Smokey Robinson delivered a moving speech during Aretha Franklin's funeral at Greater Grace Temple in their native Detroit on Friday
The Motown legend took to the podium at Grace Temple in their shared hometown of Detroit to pay tribute to his childhood friend with a moving speech.
Soon after meeting as children, Robinson said that “from that moment on we’ve been so, so close, and so tight. I didn’t know, especially this soon, that I was going to have to say goodbye to you.”
The pair hail from a Detroit neighborhood that was home to some of world’s brightest stars. “Diana Ross lived four doors down the street,” Robinson, 78, recalled during an interview on Good Morning America on Aug. 24. “The 4 Tops lived two blocks over and the Temptations lived three blocks over.”
During the service on Friday, he reflected on their days growing up together. “We talked about it many times, how we were the two who were left of our neighborhood friends. We were the longest ones. Now my longest friend has gone home, and you’ve gone to be with our Father — like we all will. I know you’re celebrating with your family and our neighborhood friends who are all gone. And you’re going to be a featured voice in the choir of angels.”
In conclusion, the master tunesmith sang several lines from his song “Really Gonna Miss You,” a touching ballad of loss: “We’re going to miss you / It’s really going to be different without you / For the rest of my life I’m gonna be thinking about you / I’ll miss you by buddy, I’ll miss you my friend / I know that my love for you will never end.”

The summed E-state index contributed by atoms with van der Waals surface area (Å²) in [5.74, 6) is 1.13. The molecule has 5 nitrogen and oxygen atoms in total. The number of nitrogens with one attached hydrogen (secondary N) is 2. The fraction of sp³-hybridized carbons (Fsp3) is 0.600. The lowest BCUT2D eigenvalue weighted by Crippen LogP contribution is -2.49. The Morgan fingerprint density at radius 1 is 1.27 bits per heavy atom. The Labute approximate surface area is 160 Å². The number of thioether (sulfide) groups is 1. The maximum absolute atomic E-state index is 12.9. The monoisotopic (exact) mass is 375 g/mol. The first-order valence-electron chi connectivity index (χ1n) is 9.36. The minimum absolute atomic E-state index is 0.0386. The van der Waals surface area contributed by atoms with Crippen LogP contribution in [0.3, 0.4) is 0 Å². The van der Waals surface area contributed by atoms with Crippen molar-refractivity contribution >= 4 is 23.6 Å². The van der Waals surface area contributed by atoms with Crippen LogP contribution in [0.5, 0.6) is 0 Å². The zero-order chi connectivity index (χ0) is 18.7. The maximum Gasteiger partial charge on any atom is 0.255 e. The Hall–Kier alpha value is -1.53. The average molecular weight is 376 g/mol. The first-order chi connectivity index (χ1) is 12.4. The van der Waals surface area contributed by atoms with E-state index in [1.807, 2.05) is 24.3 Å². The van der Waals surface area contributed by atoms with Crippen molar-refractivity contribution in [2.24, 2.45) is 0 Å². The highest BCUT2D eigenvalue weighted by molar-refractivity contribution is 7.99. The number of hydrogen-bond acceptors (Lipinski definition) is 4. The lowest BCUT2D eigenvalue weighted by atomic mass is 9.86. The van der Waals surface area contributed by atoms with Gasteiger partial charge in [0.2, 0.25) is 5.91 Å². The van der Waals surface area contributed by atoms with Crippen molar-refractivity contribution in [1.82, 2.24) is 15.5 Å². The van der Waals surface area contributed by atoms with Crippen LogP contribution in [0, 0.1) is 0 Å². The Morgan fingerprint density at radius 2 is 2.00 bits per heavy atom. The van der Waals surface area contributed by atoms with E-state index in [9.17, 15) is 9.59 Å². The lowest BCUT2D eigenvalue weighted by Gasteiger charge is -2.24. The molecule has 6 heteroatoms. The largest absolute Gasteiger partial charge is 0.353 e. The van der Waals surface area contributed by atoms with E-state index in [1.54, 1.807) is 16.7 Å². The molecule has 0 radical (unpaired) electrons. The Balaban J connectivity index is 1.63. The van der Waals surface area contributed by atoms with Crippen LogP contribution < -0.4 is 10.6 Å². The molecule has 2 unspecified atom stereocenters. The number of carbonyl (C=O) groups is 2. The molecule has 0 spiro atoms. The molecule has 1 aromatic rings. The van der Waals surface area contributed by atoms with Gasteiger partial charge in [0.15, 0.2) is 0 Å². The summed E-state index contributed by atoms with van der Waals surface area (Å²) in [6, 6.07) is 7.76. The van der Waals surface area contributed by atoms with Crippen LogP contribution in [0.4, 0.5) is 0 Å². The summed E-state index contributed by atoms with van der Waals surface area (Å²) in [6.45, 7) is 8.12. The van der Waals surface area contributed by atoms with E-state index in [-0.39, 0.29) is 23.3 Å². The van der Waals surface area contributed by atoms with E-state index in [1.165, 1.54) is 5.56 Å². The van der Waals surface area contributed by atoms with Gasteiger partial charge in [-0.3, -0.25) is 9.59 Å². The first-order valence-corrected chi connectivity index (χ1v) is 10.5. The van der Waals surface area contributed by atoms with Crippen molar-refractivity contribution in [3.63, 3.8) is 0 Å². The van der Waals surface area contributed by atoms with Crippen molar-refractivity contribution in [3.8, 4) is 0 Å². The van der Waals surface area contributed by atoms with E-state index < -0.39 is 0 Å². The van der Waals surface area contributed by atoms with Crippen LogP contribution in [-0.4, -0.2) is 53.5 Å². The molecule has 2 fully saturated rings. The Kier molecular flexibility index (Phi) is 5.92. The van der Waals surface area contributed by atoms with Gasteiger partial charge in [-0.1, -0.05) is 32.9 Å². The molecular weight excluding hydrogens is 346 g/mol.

Robinson met Franklin at the age of 8 after her family — including her famous father, Baptist minister and civil rights activist C.L. Franklin — moved to the city from Buffalo, New York. The future Miracles frontman met her elder brother first, who invited him to the Franklin family home.
“I hear music coming from a little room,” Robinson remembered of visiting their house. “I hear piano being played and I hear this little voice singing. I look in and there’s Aretha sitting at the piano singing and playing almost like she sang and played in her adult life. She was probably 5 years old or so and she just had it.”
And up until she lost her battle with pancreatic cancer of the neuroendocrine type on Aug. 16 at the age of 76, the two remained “tight” and bonded until the end. “We had a wonderful, wonderful friendship that lasted throughout her entire life. She was my longest friend on earth. All of my other friends that we grew up with are gone.”
Though the world knew her as the Queen of Soul, Robinson says they never factored fame or fortune into their friendship. In fact, they usually ignored the spotlight completely.
“We always had a relationship that almost had nothing to do with show business,” he says. “There were a lot of us in that neighborhood, and those of us who were blessed enough to get our wish, or our dream, to be in show business — we just always had regular relationships. We very seldom, when we got together, even talked about show business.”
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As a result, he saw a side of the famous diva that few would ever get a glimpse of, one beyond the regal outfits and million-dollar voice.
“Aretha had a great sense of humor. She was a very humorous woman,” he remembers. “She could throw down in the kitchen! She was just a great person. Great cook, great woman.”
Former President Bill Clinton, the Rev. Jesse Jackson and Cicely Tyson also offered up their long-lasting memories with the Queen of Soul, and icons including Stevie Wonder, Ariana Grande, Faith Hill, Shirley Caesar, Chaka Khan, Jennifer Hudson, Yolanda Adams, Marvin Sapp and Vanessa Bell Armstrong took to the stage to perform some of Franklin’s greatest hits, as well as religious hymns.